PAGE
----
If you have an iPhone, Apple’s weekly Screen Time report can be eye-opening. Did I really pick up my phone 36 times and spend 7 hours on social media? You might be tempted to blame the phone as the cause of your distraction, especially if you have notifications enabled. The root cause, however, is your relationship with technology—one that’s possible to change, says Dandapani, a Hindu priest, former monk, and author of The Power of Unwavering Focus.
“The problem is that people haven’t defined the purpose of the smartphone in their life,” he says. “I am quite clear on my purpose in life, and my purpose has defined my priorities. Because I’m clear on my purpose and my priorities, I can look at the smartphone and say, ‘How can this smartphone serve me in living a purpose-focused life?’”
Dandapani looks at his phone the same way he looks at tools for his garden. “I have a few shovels in the shed, and I only use a shovel when I need to dig a hole to plant a tree,” he says. “The rest of the time, the shovel stays in the shed.”
The same is true for his phone. “I don’t pick up the phone unless it’s helping me connect with my priorities,” he explains. “Define what it is you want. Then you can see how technology will align with you. You can make decisions as to what apps you need. What notifications you need. When and how to interact with your phone will become obvious and clear. Once you define the purpose and relationship, it’s easier to manage technology. But if I don’t have that purpose and relationship defined, then every time it chimes, I respond.”
Defining Your Purpose
Defining your purpose and figuring out what you want in life requires reflection, a process that can be quite challenging when you’re constantly distracted.
“Most people don’t spend time in self-reflection,” says Dandapani. “They’ll spend two hours with a friend, but they won’t spend two hours with themselves. When people spend time with themselves, they’re reading a book or listening to music. How about listening to your own thoughts and what it is you want? . . . If you don’t spend time with yourself, you won’t know.”
Self-reflection requires focus, turning your gaze inward long enough to learn what you really want. The problem is that many of us are looking for a fast solution, says Dandapani.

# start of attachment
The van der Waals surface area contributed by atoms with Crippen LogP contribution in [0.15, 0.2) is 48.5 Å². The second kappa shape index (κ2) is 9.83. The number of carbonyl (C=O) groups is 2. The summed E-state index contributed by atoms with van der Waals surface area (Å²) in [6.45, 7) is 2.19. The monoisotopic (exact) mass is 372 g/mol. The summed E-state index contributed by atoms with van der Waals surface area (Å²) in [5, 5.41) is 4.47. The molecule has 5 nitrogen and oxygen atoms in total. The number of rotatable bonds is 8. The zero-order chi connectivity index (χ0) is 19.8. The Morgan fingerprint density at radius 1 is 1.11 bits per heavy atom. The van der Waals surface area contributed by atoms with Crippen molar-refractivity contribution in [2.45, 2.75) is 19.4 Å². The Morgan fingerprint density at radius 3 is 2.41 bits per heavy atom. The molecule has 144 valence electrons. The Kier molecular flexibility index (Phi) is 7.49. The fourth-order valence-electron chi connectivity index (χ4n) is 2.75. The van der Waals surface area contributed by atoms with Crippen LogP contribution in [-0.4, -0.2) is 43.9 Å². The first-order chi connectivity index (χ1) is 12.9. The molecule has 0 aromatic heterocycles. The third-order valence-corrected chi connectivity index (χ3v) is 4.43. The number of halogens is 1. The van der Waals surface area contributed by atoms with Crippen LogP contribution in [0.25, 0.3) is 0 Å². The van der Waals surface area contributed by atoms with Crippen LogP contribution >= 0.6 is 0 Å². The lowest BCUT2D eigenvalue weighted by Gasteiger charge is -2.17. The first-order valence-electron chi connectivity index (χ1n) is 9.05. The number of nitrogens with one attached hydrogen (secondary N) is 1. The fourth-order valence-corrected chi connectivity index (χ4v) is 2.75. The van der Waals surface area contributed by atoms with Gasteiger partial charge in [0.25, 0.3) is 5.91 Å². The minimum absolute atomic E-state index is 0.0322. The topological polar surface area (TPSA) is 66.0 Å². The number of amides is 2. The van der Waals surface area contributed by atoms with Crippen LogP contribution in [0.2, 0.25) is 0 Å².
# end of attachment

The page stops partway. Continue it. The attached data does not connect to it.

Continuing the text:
“There’s no quick fix,” he says. “We live in this world that trains us to be going from one thing to another. It’s 60-second TikTok videos that move to the next. If you do that for 3 or 4 hours, you’re training your mind to be on one thing for only 60 seconds. Even if you sit to self-reflect, you can only self-reflect for 60 seconds because that’s the pattern you’ve created in your mind.”
To improve your focus, you need to practice concentration. Instead of meditating, though, Dandapani recommends starting with the nonnegotiable, reoccurring events in an average day. For example, you may speak to your spouse or partner a cumulative total of two hours a day in five- or 20-minute increments.
“Every time I speak with my wife, I give her my undivided attention,” says Dandapani. “I keep my awareness on her. If my mind starts to drift away as she’s speaking, I bring it back to her. I’m relentless with this practice.”
In a day, you can clock in two hours of practicing concentration. After six months, you’ll have better focus. “We’re masters at distraction because we practice it 8 to 10 hours a day,” says Dandapani. “Practice concentration instead of distraction.”
When you can practice concentration instead of distraction, you’ll be able to enter periods of self-reflection. You can define your purpose and priorities and change your relationship with your smartphone. “Figure out what it is you want in life and how technology can serve you,” says Dandapani. “Smartphones aren’t to blame. What is to blame is the inability to exercise discipline around their use.”